This is only a portion of the English language arts curriculum
for first grade in New York State, aligned to the Common Core standards.

Many children in first grade have not yet learned to read, but they will be expected to understand and explain facts and concepts that belong in sixth or seventh or
eighth or ninth or tenth or eleventh or twelfth grades.

Six-year-olds may have trouble pronouncing some of the words, let
alone developing a historical sense of why these facts matter or
how they relate to one another. When I read this curriculum, the first thought
that occurred was that this is developmentally
inappropriate. I am a strong believer in knowledge and content. But
knowledge must be taught when children are mature
enough to understand and absorb and reflect on what they are
learning. Otherwise, all this content is a circus trick, an effort to prove that a
six-year-old can do mental gymnastics.

“Early World Civilizations” is one of 10 units for the Listening and Learning strand of
the English Language Arts domain of first grade. Keep in mind that
Listening and Learning strand is one of three areas of instruction
for ELA, and ELA is only half of the prepared curriculum.

This is how it is described by the state:

“Tell It Again! Read-Aloud Anthology

This Tell It Again! Read-Aloud Anthology for Early World Civilizations contains background information and resources that the teacher will need to implement Domain 4, including an alignment chart for the domain to the Common Core State Standards; an introduction to the domain including necessary background information for teachers, a list of domain components, a core vocabulary list for the domain, and planning aids and resources; 16 lessons including objectives, read-alouds, discussion questions, and extension activities; a Pausing Point; a domain review; a domain assessment; culminating activities; and teacher resources. By the end of this domain, students will be able to:

“Locate the area known as Mesopotamia on
world map or globe and identify it as part
of Asia;

Explain the
importance of the Tigris and Euphrates Rivers and the use of
to support farming and the development
of the city of Babylon;

Describe the city of
Babylon and the Hanging Gardens;

Identify cuneiform as the system of writing used in

Explain why a written
language is important to the development of a


Explain the significance of the
Code of Hammurabi;

Explain why rules and laws
are important to the development of a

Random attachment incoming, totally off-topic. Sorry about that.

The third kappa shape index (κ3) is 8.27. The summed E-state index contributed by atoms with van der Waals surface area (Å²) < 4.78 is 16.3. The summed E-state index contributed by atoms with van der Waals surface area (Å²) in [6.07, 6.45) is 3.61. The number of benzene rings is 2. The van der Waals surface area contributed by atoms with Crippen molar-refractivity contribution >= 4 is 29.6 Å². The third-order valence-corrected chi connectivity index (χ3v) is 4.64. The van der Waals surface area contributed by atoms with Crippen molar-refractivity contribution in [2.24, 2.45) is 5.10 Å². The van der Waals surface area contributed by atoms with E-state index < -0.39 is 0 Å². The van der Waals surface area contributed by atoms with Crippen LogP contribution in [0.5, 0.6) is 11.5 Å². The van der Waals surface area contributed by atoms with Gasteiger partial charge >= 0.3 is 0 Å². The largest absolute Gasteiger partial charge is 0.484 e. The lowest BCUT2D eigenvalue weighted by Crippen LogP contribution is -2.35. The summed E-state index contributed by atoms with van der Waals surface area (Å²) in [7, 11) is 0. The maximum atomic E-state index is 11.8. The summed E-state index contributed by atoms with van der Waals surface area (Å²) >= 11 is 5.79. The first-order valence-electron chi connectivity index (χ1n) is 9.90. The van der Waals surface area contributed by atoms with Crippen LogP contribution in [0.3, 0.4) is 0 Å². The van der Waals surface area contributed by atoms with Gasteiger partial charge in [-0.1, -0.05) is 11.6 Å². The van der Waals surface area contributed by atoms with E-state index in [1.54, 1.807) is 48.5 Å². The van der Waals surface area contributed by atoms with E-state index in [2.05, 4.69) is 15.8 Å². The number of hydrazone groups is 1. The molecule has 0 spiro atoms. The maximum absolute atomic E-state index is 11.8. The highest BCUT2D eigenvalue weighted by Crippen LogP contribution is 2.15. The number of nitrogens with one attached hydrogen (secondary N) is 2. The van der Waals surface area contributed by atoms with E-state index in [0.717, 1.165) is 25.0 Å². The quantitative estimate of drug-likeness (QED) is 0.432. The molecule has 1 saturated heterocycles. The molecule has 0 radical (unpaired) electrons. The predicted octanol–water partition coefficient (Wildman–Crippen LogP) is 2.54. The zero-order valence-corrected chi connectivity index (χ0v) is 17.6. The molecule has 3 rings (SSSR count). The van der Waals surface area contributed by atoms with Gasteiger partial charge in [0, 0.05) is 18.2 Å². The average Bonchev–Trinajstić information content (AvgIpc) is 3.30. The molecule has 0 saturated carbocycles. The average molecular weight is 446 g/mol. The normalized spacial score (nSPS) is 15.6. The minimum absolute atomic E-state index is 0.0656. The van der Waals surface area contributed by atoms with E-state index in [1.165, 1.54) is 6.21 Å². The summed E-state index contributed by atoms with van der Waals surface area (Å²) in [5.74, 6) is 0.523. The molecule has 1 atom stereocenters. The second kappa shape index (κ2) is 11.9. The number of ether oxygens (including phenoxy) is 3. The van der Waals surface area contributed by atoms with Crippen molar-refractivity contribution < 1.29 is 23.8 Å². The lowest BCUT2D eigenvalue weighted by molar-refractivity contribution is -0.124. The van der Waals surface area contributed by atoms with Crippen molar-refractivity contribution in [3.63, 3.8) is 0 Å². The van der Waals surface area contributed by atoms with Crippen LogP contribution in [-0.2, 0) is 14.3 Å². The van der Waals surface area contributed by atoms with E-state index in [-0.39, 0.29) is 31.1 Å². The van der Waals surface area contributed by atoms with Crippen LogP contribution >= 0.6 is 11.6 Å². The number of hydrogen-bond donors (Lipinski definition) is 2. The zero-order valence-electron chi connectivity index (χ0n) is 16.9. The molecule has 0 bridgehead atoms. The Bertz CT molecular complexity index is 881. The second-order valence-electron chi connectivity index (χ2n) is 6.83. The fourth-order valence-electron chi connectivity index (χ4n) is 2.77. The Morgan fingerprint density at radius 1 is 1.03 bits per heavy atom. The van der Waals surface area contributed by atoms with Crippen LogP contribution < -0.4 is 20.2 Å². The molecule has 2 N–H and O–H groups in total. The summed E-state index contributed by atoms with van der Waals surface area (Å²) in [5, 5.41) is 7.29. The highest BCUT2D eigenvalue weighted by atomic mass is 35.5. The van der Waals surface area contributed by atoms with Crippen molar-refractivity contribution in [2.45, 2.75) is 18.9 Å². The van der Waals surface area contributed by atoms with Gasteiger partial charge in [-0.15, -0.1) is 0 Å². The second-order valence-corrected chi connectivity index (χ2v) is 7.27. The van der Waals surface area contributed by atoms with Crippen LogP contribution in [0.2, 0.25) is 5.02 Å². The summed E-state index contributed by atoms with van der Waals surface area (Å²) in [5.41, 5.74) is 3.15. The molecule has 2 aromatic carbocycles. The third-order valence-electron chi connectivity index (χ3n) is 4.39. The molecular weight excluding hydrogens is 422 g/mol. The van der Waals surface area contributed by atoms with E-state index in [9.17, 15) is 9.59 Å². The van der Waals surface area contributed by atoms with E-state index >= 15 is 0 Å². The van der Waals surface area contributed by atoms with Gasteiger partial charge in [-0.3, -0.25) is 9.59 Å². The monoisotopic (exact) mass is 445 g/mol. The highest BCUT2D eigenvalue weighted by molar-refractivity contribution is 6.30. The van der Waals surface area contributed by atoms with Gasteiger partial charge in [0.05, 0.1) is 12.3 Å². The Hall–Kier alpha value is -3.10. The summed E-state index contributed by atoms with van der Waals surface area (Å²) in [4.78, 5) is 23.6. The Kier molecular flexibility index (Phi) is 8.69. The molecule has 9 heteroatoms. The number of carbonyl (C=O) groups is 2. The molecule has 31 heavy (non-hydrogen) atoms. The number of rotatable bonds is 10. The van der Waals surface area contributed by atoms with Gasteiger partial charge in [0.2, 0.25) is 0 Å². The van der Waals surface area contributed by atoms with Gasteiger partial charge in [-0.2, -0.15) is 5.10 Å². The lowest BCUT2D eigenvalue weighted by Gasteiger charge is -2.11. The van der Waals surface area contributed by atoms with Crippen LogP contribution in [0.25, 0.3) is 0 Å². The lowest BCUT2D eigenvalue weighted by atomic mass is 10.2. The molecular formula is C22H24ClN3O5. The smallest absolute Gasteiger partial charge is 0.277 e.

Explain the ways in which a
leader is important to the development of a

Explain the significance
gods/goddesses, ziggurats, temples, and
priests in Mesopotamia;

Describe key
components of a civilization;

Identify Mesopotamia as
the “Cradle of Civilization”;

Describe how a civilization evolves
and changes over time;

Locate Egypt on a world
map or globe and
identify it as a part of

Explain the importance of the
River and how its floods were important
for farming;

Identify hieroglyphics as the
system of writing used in ancient Egypt;

Explain the significance of gods/goddesses in ancient
Identify pyramids and explain their
significance in ancient Egypt;

Describe how
the pyramids were built;
Explain that much of
Egypt is
in the Sahara Desert;

Identify the Sphinx and explain its
significance in ancient Egypt;

Identify Hatshepsut as a pharaoh of ancient Egypt and
explain her significance as pharaoh;

Identify Tutankhamun as a pharaoh of ancient Egypt
and explain his

Explain that much of what we know about ancient
is because of the work of

Judaism, Christianity, and Islam as major monotheistic world

Locate Jerusalem, Israel, and the
area known as the Middle East on

Define monotheism as the belief in one

Identify the Western Wall (or the
Wailing Wall) as associated with Judaism, the

Church of the Holy Sepulchre with Christianity, and the Dome of
Rock with Islam;

Identify the Hebrews as the ancient people who
were descendants of Abraham;

Explain that followers of Judaism are called Jewish
people and the term Jewish is used to describe practices or
objects associated with Judaism;

Identify the Star of
David as a six-pointed star and a symbol of
Identify the
Torah as an important part of the Hebrew scriptures;

Identify that a Jewish house of
worship is called a synagogue or temple;

Identify Moses as a teacher who
long ago led the Jewish people out of Egypt

in an event referred to as the Exodus;

Explain that, according to an important story in the
Torah, Moses received the Ten
from God and that the Ten Commandments are rules that

tell people how to behave or live their

Identify important
Jewish holidays such as Passover, Rosh Hashanah, Yom
Kippur, and

Explain that Christianity developed after
Explain that followers of
Christianity are called Christians;